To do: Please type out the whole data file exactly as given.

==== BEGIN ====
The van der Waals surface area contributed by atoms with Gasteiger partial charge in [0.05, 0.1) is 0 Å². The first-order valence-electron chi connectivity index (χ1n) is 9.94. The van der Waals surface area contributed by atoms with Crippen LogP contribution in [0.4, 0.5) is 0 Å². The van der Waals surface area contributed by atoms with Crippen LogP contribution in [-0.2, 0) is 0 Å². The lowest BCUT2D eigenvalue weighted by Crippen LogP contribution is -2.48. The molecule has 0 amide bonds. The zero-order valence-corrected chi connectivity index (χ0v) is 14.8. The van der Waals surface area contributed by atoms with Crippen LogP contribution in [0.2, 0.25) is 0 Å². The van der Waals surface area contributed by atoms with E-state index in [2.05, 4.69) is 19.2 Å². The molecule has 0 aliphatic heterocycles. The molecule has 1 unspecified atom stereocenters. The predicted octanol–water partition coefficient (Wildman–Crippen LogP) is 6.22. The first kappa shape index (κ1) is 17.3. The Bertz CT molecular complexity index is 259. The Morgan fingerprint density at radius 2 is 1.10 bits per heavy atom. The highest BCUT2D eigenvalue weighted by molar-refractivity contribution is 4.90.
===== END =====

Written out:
The van der Waals surface area contributed by atoms with Gasteiger partial charge in [0.05, 0.1) is 0 Å². The first-order valence-electron chi connectivity index (χ1n) is 9.94. The van der Waals surface area contributed by atoms with Crippen LogP contribution in [0.4, 0.5) is 0 Å². The van der Waals surface area contributed by atoms with Crippen LogP contribution in [-0.2, 0) is 0 Å². The lowest BCUT2D eigenvalue weighted by Crippen LogP contribution is -2.48. The molecule has 0 amide bonds. The zero-order valence-corrected chi connectivity index (χ0v) is 14.8. The van der Waals surface area contributed by atoms with Crippen LogP contribution in [0.2, 0.25) is 0 Å². The van der Waals surface area contributed by atoms with E-state index in [2.05, 4.69) is 19.2 Å². The molecule has 0 aliphatic heterocycles. The molecule has 1 unspecified atom stereocenters. The predicted octanol–water partition coefficient (Wildman–Crippen LogP) is 6.22. The first kappa shape index (κ1) is 17.3. The Bertz CT molecular complexity index is 259. The Morgan fingerprint density at radius 2 is 1.10 bits per heavy atom. The highest BCUT2D eigenvalue weighted by molar-refractivity contribution is 4.90.